If, however, the structure is not large enough to suP- port substantial radiation of the M mode, simple reflection of the current at the ends of the structure 55, 56, 57, 58 produce a return excitation which efiiciently radiates like the M mode, i.e. a smooth lobe pattern, but with the opposite sense of polarization.
Hence, introducing a modulation in the arms to effect a stopband region with the proper relative phasing between the arms after the M 1 active region (i.e. at a diameter larger than 1y), but before the normal M 3 active region, is sufficient to give the required dualpolarization operation. With the relative phase of the reflected arm currents the same (all the reflection coefficients the same) it is possible to obtain the opposite polarization for the M mode; since, however, the excitation vector, A =(0, 0, 0,0) or 180, 180, 180, 180) is not useful if the modulation is scaled the same in each arm so that the arms are identical, a six arm spiral must be used to obtain multi-mode operation with dual polarization.
While the theory of log periodically modulating the arm width of spiral antennas to effect stopband regions does not depend upon the proximity of the modulated sections between each arm, the actual construction for planar and conical spirals appears to be optimized by using a self-complementary arrangement i.e., a structure in which the metal area is identical in size and shape to the open area. This leads to dividing each turn of the spiral into 2N equiangular segments. In the alternate sections the arm widths are made wide or narrow. A cell is, as defined before, composed of two sections of line-one section of wider width and one narrower. Since the maximum reflection along each arm occurs when the total length of a cell is approximately 'y long, the number of cells in circumference of the spiral in the region of maximum reflection will be N 1,2,3, etc. By selecting N to be an integer, all the wide or narrow segments will lie in pie shaped wedges, shown as 70 77 in FIG. 4, allowing the most interaction of the wide portions of each arm, since they are then closest to each adjacent arm s wide segments over the longest distance. Correspondingly, the narrow portions have the least interaction over the longest distance. This then should allow the smallest modulation for a given size stopband region since the size of the stopband region in the periodically modulated transmission line structure appears to be maximized when the change between the two impedance levels is a step function.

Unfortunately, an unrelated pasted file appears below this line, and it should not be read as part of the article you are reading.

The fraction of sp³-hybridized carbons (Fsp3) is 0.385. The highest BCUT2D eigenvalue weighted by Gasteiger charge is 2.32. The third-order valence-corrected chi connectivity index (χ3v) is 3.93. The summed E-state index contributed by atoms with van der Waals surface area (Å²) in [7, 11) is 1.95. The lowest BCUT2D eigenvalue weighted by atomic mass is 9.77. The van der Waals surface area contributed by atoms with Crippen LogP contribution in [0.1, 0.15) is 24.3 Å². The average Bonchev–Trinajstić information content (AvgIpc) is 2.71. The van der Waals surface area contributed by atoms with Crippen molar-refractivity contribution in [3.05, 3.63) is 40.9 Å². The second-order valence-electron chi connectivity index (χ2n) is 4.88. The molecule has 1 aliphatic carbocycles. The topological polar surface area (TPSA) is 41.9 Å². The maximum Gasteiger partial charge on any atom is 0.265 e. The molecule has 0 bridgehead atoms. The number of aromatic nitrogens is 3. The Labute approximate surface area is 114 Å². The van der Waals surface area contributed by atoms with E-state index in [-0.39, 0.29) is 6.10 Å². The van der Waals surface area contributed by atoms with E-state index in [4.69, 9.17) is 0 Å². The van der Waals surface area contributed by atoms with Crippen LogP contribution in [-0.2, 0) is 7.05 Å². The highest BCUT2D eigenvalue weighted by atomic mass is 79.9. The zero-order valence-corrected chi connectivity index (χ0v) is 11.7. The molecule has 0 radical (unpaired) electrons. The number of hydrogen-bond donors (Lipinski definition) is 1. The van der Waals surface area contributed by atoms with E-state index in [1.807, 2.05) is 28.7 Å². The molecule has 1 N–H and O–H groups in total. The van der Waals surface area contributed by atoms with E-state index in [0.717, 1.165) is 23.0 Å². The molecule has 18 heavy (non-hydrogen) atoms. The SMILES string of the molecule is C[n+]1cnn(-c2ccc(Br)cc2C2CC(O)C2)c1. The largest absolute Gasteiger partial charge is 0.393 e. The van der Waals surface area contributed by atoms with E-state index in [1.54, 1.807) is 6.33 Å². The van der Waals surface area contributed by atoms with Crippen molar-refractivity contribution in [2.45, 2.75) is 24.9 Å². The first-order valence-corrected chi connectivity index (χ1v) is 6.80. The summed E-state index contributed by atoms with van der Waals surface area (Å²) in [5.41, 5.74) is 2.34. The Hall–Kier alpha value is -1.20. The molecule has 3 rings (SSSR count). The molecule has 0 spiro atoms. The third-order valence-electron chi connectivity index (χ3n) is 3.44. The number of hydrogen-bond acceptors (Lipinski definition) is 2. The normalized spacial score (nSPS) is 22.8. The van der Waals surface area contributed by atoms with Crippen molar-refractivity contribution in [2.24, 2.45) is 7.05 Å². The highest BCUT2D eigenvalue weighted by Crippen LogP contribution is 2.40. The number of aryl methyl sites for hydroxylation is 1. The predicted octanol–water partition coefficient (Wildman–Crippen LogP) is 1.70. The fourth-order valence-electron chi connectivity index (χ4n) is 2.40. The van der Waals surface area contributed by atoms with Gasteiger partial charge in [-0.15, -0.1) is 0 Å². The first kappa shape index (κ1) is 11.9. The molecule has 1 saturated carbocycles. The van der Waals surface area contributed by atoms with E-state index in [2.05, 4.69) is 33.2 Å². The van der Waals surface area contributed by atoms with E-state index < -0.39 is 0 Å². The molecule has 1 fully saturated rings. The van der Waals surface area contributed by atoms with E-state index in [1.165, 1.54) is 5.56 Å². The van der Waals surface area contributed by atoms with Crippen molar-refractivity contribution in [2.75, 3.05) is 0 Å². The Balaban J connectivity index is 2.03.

Thus, for the two arm spiral where the modulation of the arms themselves is to be opposite to give the reflected energy a relative phase shift, the number of cells in circumference must be odd. This guarantees that the two arms will be physically complementary to each other. For a four arm spiral, using the M l and M 3 modes to obtain dual polarization, the arms will all be the same and, hence, an even number of cells will be used.
Since the location of the maximum reflection region occurs when the cell length is approximately /z'y and the size of the stopband region is controlled by the amplitude of the modulation, it is apparent that the location and size of the stopband region can be selected by parameter choice.
The value of N is to be chosen so that the reflection region occurs between the active region of the selected modes on unmodulated armwidth spirals. Hence, in the two arm case, N 3 seems appropriate while in the four arm case N 4 for the M l and 3 modes. This physical arrangement was used in FIGS. 2, 3 and 4 it is believed to be the optimum. The ratio of the angular width of the wide section of a cell to a narrow section is defined as the modulation ratio. It has been found that ratios of four are sufficient to form the necessarY stopband regions when the other parameters of the spiral, i.e. 0 and a, are selected to give good perfonnance of the regular unmodulated spiral.
1. A multi-arm spiral antenna capable of radiating circularly polarized electromagnetic energy with opposite senses of polarization, said antenna comprising:
a. at least two spiral arms, each arm consisting of a plurality of interconnected cells, each cell consisting of a wide and a narrow section along the length of its arm, the transition between adjacent wide and narrow sections being relatively abrupt, whereby to reflect electromagnetic energy, the sections of each cell increasing in length as the distance from the center increases, and
b. means for feeding said arms at the center of the spiral with electromagnetic energy.
2. The antenna of claim 1 wherein:
the ratio of the lengths of adjacent arm-cells is constant.
3. The antenna of claim 2 wherein:
the ratio of the widths of the wide section of adjacent arm-cells is constant.
4. The antenna of claim 3 wherein:
the ratios of the widths of the wide sections of adjacent cells and the cell lengths of adjacent cells are equal.
5. The antenna of claim 3 wherein:
the ratio of the width of the narrow section of adjacent arm cells is constant.
6. The antenna of claim 4 wherein:
the ratios of the narrow sections of each cell are equal to the ratios of the cell lengths.
7. The antenna of claim 1 wherein:
the said spiral is an equiangular spiral.
8. The antenna of claim 7 wherein:
the number of said arms is four.
9. The antenna of claim 8 wherein:
the arms are identical in size and shape.
10. An antenna as defined in claim 1 wherein the spacing between adjacent ones of said arms is nonuniform, thereby to provide a change of impedance in a direction along said arms.
11. An antenna as defined in claim 1 wherein said 5 arms are disposed on the surface of a cone.